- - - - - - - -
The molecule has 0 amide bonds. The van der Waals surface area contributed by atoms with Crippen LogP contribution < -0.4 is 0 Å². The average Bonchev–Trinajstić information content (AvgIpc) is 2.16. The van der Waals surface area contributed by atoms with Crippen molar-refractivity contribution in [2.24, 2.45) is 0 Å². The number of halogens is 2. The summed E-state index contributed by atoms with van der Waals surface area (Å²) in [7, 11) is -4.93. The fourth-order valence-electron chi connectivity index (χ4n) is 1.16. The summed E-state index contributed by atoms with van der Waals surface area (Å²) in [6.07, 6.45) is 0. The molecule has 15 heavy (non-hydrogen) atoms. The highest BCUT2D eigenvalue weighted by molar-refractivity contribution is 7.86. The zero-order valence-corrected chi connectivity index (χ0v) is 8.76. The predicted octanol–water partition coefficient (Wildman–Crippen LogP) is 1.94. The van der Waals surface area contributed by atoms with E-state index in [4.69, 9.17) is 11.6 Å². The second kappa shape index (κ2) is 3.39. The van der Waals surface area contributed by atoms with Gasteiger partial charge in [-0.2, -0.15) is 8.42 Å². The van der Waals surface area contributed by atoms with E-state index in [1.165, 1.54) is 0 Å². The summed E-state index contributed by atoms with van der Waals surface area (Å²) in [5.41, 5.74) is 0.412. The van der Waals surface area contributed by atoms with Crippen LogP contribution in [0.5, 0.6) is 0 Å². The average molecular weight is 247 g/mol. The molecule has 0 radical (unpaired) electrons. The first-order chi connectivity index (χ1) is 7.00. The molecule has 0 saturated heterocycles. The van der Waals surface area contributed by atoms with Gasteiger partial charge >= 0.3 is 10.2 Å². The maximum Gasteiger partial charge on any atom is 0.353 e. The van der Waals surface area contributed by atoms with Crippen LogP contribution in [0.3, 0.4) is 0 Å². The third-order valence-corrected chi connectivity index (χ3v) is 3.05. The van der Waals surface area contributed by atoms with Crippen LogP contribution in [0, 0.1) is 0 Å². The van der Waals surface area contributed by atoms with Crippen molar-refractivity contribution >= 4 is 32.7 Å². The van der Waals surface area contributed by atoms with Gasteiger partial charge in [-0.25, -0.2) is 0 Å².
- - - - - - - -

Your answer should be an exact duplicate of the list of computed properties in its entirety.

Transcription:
The molecule has 0 amide bonds. The van der Waals surface area contributed by atoms with Crippen LogP contribution < -0.4 is 0 Å². The average Bonchev–Trinajstić information content (AvgIpc) is 2.16. The van der Waals surface area contributed by atoms with Crippen molar-refractivity contribution in [2.24, 2.45) is 0 Å². The number of halogens is 2. The summed E-state index contributed by atoms with van der Waals surface area (Å²) in [7, 11) is -4.93. The fourth-order valence-electron chi connectivity index (χ4n) is 1.16. The summed E-state index contributed by atoms with van der Waals surface area (Å²) in [6.07, 6.45) is 0. The molecule has 15 heavy (non-hydrogen) atoms. The highest BCUT2D eigenvalue weighted by molar-refractivity contribution is 7.86. The zero-order valence-corrected chi connectivity index (χ0v) is 8.76. The predicted octanol–water partition coefficient (Wildman–Crippen LogP) is 1.94. The van der Waals surface area contributed by atoms with E-state index in [4.69, 9.17) is 11.6 Å². The second kappa shape index (κ2) is 3.39. The van der Waals surface area contributed by atoms with Gasteiger partial charge in [-0.2, -0.15) is 8.42 Å². The van der Waals surface area contributed by atoms with E-state index in [1.165, 1.54) is 0 Å². The summed E-state index contributed by atoms with van der Waals surface area (Å²) in [5.41, 5.74) is 0.412. The van der Waals surface area contributed by atoms with Crippen LogP contribution in [0.5, 0.6) is 0 Å². The average molecular weight is 247 g/mol. The molecule has 0 radical (unpaired) electrons. The first-order chi connectivity index (χ1) is 7.00. The molecule has 0 saturated heterocycles. The van der Waals surface area contributed by atoms with Gasteiger partial charge >= 0.3 is 10.2 Å². The maximum Gasteiger partial charge on any atom is 0.353 e. The van der Waals surface area contributed by atoms with Crippen LogP contribution in [0.3, 0.4) is 0 Å². The third-order valence-corrected chi connectivity index (χ3v) is 3.05. The van der Waals surface area contributed by atoms with Crippen LogP contribution in [0, 0.1) is 0 Å². The van der Waals surface area contributed by atoms with Crippen molar-refractivity contribution >= 4 is 32.7 Å². The van der Waals surface area contributed by atoms with Gasteiger partial charge in [-0.25, -0.2) is 0 Å².